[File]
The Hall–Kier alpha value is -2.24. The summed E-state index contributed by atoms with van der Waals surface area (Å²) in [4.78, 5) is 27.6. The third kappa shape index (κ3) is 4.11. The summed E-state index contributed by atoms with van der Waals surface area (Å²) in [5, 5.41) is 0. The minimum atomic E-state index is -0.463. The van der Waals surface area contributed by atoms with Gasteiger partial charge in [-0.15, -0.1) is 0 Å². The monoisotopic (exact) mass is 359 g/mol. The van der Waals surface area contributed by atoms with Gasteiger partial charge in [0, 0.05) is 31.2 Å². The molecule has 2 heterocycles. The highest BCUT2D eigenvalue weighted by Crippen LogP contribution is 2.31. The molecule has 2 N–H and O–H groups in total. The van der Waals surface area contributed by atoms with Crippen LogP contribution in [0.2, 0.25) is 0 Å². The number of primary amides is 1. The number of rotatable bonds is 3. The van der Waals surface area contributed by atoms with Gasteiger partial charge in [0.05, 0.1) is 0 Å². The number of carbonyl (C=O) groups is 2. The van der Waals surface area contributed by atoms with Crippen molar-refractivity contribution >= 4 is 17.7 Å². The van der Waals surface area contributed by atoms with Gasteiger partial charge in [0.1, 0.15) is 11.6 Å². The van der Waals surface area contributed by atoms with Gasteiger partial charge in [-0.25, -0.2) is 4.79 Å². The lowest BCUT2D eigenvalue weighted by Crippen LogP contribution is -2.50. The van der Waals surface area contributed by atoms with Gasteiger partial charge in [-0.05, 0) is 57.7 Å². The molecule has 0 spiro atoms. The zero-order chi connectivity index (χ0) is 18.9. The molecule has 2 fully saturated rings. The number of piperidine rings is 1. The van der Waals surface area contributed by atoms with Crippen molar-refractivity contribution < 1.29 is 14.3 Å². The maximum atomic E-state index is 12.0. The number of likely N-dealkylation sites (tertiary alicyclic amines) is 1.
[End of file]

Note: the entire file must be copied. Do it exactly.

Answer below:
The Hall–Kier alpha value is -2.24. The summed E-state index contributed by atoms with van der Waals surface area (Å²) in [4.78, 5) is 27.6. The third kappa shape index (κ3) is 4.11. The summed E-state index contributed by atoms with van der Waals surface area (Å²) in [5, 5.41) is 0. The minimum atomic E-state index is -0.463. The van der Waals surface area contributed by atoms with Gasteiger partial charge in [-0.15, -0.1) is 0 Å². The monoisotopic (exact) mass is 359 g/mol. The van der Waals surface area contributed by atoms with Gasteiger partial charge in [0, 0.05) is 31.2 Å². The molecule has 2 heterocycles. The highest BCUT2D eigenvalue weighted by Crippen LogP contribution is 2.31. The molecule has 2 N–H and O–H groups in total. The van der Waals surface area contributed by atoms with Crippen LogP contribution in [0.2, 0.25) is 0 Å². The number of primary amides is 1. The number of rotatable bonds is 3. The van der Waals surface area contributed by atoms with Gasteiger partial charge in [0.05, 0.1) is 0 Å². The number of carbonyl (C=O) groups is 2. The van der Waals surface area contributed by atoms with Crippen molar-refractivity contribution >= 4 is 17.7 Å². The van der Waals surface area contributed by atoms with Gasteiger partial charge in [0.1, 0.15) is 11.6 Å². The van der Waals surface area contributed by atoms with Gasteiger partial charge in [-0.25, -0.2) is 4.79 Å². The lowest BCUT2D eigenvalue weighted by Crippen LogP contribution is -2.50. The van der Waals surface area contributed by atoms with Gasteiger partial charge in [-0.05, 0) is 57.7 Å². The molecule has 0 spiro atoms. The zero-order chi connectivity index (χ0) is 18.9. The molecule has 2 fully saturated rings. The number of piperidine rings is 1. The van der Waals surface area contributed by atoms with Crippen molar-refractivity contribution < 1.29 is 14.3 Å². The maximum atomic E-state index is 12.0. The number of likely N-dealkylation sites (tertiary alicyclic amines) is 1.